How IRS Collections Works: What You Need to Know?
My firm focuses on helping taxpayers in Portland, Maine with IRS tax problems. One of the keys to resolving their tax issues is understanding the process. From filing a tax return to the final notice of intent to levy, there is a logical sequence of how the IRS collects taxes. This post provides the basic framework.
The process starts when the IRS receives your tax return. Upon receipt, the IRS records a tax assessment against the taxpayer's "account" for the taxes shown on the tax return. If the taxpayer has not paid his or her taxes in full the IRS issues a series of billing notices and demand for payment.
If the taxpayer does not pay the taxes due upon receiving the IRS' notice and demand then a statutory lien arises. This statutory lien now restricts the ability of the taxpayer to sell or dispose any assets he or she owns.
If the total taxes due are $10,000 or more the IRS will file a notice of federal tax lien with the registry of deeds in the taxpayer's county of residence. This is a more formal lien which is a public record and it will have an impact on the taxpayer's credit.
If the taxpayer continues to not pay the taxes due then the IRS taxes more aggressive collection actions. The IRS will issue a Final Notice of Intent to Levy which tells the taxpayer that if the taxes due are not paid then the IRS intends to levy the taxpayer's assets. Normally this means a seizure of money in a bank account or garnishment of the taxpayer's wages.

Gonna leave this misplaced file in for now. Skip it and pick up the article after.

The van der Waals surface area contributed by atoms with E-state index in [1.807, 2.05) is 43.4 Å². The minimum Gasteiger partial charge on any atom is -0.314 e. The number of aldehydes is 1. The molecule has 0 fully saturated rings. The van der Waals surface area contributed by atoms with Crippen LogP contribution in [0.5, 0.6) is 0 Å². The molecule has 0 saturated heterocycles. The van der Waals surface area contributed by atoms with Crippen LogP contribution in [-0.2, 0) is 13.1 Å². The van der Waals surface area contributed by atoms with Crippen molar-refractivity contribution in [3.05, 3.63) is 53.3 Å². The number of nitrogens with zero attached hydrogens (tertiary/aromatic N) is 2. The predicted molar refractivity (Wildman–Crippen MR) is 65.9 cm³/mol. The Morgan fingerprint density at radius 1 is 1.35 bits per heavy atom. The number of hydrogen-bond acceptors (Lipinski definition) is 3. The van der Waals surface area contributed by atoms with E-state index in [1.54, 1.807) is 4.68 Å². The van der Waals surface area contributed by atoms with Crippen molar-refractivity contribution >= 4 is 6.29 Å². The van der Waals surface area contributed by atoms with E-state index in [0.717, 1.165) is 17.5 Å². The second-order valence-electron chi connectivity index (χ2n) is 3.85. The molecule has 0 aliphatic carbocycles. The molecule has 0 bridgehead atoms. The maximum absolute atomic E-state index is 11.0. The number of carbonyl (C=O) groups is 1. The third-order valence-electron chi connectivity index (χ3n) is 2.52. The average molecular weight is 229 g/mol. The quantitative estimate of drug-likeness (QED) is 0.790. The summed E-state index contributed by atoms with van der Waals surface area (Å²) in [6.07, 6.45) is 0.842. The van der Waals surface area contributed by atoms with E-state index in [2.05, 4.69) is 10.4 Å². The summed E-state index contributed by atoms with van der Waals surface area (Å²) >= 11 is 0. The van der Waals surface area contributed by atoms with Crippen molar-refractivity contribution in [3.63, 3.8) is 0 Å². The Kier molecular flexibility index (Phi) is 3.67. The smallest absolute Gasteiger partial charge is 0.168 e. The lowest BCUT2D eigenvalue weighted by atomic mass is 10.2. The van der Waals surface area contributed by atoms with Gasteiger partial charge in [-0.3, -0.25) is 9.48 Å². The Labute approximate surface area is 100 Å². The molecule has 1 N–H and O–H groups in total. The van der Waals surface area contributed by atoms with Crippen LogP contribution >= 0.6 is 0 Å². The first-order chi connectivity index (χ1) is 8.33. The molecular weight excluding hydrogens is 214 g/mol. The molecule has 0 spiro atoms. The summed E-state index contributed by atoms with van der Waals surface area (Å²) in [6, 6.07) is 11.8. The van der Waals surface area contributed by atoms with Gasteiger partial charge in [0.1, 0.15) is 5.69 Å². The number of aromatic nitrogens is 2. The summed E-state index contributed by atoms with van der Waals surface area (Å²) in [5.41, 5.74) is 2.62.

During the 30-day period, the taxpayer has a right to request a collection due process hearing. Called a CDP hearing, this is an opportunity for the taxpayer to offer a collection alternative to an IRS levy. The taxpayer has 30 days to request the hearing. If the taxpayer fails to file the request on time, the taxpayer loses the opportunity to contest the IRS actions in court.
Finally, if the Final Notice of Intent to Levy letter is ignored then the IRS can levy upon the taxpayer's assets. Often it is at this point that the IRS gets the taxpayer's attention. Nothing can be more disruptive than when the IRS seizes the taxpayer's funds. This is how the IRS forces the taxpayer to contact the IRS to arrange some payment arrangement.
As you can see, the IRS collections process follows a predictable sequence. Throughout the process there are opportunities for the taxpayer to resolve his or her tax debts. In a later post I will explain how a taxpayer goes about resolving their tax debts.
If you or someone you know in the Portland, Maine area has received an IRS collection notice or a Final Notice of Intent to Levy, please feel free to contact me directly at 207-299-0515 or by filling out my contact form.
James D. Wade, Esq.
Law Office of James D. Wade
53 Exchange St., Ste 400
Portland, ME 04101